Winter cold, not as bad as last year
After a short, cool summer, is everyone ready for a long, cold winter? According to long-range weather predictions, plan for a "colder than normal" winter this year.
But what exactly is "normal" when it comes to weather in Minnesota?
According to the National Weather Service, while temperatures are supposed to be colder than normal, they won't be as severe as last winter.
"We're looking at relatively normal snowfall and somewhat below average temperatures," said National Weather Service Meteorologist Al Voelker.
Going into a La Niña (Spanish for "the girl") -- the counterpart of El Niño (Spanish for "the boy") -- "usually gives us colder temperatures. This will be the second year in a row we're under La Niña, and usually as robust as the initial years," Voelker said. "It's not quite as cold, but general below average temperatures."
The changes in weather during La Niña are due to the sea surface temperatures, and temps are usually about 7 degrees lower than normal. La Niña can last at least five months.
A series of four major blizzards in North America last winter were attributed to La Nina.
If you like your forecasts folksy, the Farmer's Almanac predicts the average temperature for November will be 28 degrees, with 1.5 inches of precipitation. On the up side, that's .5 inches less than average, but on the down side, that precipitation includes rain and snow.
A more detailed breakdown of what the Farmer's Almanac predicts for November includes snow, sun and cold for Nov. 1-7; showers for Nov. 8-10; snow, sunny and mild temps for Nov. 11-17; rain, snow, and colder Nov. 18-22; snow, cold then mild for Nov. 23-30.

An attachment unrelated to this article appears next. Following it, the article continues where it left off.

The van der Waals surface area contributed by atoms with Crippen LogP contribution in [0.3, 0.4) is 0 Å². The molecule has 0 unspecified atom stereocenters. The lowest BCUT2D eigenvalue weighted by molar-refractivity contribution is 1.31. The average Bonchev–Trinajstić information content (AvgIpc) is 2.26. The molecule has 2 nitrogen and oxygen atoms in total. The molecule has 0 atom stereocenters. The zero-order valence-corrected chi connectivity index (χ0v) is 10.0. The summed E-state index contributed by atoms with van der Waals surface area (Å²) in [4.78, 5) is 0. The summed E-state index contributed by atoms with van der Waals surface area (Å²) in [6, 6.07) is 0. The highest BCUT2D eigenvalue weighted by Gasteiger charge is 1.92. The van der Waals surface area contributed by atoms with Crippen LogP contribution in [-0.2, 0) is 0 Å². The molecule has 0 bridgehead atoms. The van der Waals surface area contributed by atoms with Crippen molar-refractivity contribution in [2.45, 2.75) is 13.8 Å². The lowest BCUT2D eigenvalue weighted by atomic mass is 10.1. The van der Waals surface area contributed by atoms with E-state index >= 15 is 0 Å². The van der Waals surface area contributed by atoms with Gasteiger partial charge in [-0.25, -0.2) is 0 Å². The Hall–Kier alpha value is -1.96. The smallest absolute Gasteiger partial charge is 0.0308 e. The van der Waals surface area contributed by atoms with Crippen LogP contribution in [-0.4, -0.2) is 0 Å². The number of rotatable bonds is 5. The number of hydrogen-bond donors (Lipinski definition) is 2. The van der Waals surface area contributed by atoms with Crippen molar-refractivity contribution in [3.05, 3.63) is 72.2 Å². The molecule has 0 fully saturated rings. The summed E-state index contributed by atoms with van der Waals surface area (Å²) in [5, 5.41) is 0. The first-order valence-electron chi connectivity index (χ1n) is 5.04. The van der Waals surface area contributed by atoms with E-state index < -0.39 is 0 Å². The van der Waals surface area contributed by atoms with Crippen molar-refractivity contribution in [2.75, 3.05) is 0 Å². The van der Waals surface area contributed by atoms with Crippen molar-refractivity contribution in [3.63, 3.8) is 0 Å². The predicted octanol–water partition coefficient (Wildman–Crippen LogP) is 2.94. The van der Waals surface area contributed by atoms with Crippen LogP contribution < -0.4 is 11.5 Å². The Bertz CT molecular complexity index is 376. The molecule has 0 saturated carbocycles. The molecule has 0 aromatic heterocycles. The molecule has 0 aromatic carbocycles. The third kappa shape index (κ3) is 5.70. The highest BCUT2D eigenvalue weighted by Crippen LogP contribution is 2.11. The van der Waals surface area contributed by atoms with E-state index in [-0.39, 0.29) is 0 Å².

"Winter will be colder than normal, especially in February. Other cold periods will occur in mid- and late December and mid- and late January," the Farmer's Almanac says.
Included in Region 9 of the almanac are Minnesota, the very western portions of North Dakota and South Dakota and the northern parts of Wisconsin and Michigan. Precipitation and snowfall will be below normal in the east and above normal in the west, the Almanac says.
"The snowiest periods will be in early and mid-December, early to mid-February and mid-March. April and May will be much cooler and a bit drier than normal."
And once again, it seems as though the summer will be cooler than average. September and October of next year will again be cooler and drier than normal for this region.
Since this is the second year of La Niña, Voelker said temperatures this winter won't be as bad as last winter.
"Snowfall, at this point and time, we're going pretty close to average," he said.